Author Stephen King is having a great 2017, with half a dozen of his works being adapted into various movies and TV series. His controversial story Gerald's Game has been turned into a film by Netflix, which will debut on the streaming service on September 29.
The film will make its official premiere in Austin at Fantastic Fest, which will take place the last week of September. The film was directed by Mike Flanagan, who has previously directed Hush and Ouija: Origins. Carla Gugino, Henry Thomas, Bruce Greenwood and Kate Siegel all star in the film.
The book's synopsis is as follows:
"Once again, Jessie Burlingame has been talked into submitting to her husband, Gerald’s, kinky sex games—something that she’s frankly had enough of, and they never held much charm for her to begin with. So much for a “romantic getaway” at their secluded summer home. After Jessie is handcuffed to the bedposts—and Gerald crosses a line with his wife—the day ends with deadly consequences. Now Jessie is utterly trapped in an isolated lakeside house that has become her prison—and comes face-to-face with her deepest, darkest fears and memories. Her only company is that of the various voices filling her mind… as well as the shadows of nightfall that may conceal an imagined or very real threat right there with her…"
Those who are familiar with the story know how shocking it is that the film could be adapted into a feature film, not only due to its sexual content but also because the narrative is told mostly from the perspective of Jessie herself, who is alone in a room. Despite the challenges the project brought on, Flanagan claims to have finally found a way to bring the story to life.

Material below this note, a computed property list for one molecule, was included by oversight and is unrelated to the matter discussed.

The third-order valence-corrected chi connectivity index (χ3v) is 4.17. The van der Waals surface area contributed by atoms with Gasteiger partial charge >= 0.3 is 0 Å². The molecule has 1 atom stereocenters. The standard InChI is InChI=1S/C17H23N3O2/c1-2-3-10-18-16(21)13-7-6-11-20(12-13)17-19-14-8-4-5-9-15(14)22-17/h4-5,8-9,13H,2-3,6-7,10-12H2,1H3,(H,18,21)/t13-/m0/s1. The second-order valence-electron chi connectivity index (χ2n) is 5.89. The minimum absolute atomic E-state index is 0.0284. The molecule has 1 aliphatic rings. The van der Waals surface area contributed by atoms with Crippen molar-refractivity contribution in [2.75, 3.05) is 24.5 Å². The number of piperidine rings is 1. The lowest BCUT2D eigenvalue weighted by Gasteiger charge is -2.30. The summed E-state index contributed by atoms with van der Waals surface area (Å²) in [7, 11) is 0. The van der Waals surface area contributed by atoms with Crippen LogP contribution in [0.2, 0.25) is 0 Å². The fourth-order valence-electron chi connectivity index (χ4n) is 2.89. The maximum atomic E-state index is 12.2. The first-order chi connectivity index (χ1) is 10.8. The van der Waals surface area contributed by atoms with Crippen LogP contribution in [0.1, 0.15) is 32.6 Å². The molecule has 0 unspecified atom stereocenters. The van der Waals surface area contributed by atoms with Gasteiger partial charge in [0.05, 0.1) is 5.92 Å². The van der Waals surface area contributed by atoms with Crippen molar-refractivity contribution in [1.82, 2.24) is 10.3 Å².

"It had taken me years to come up with a mechanism that I thought would make it somatic without changing the books," the director revealed to the Post Mortem podcast. "The temptation to make big changes in an adaptation of a story like that was huge and I really didn't want to do that."
One reason Flanagan might have found success was due to the years he spent analyzing the story, taking every change he could get to adapt it.
"When I first moved to Los Angeles, I carried a hardcover in my bag whenever I would take general meetings," Flanagan confessed. "Anyone who'd ask me what my dream project was, I'd pull it out, and [the response I'd get was] either they were familiar with the book and said it's unfilmable, or it wasn't available."
Gerald's Game hitting Netflix on September 29 is great news for Stephen King fans, as it wasn't expected to hit the service until later in the year.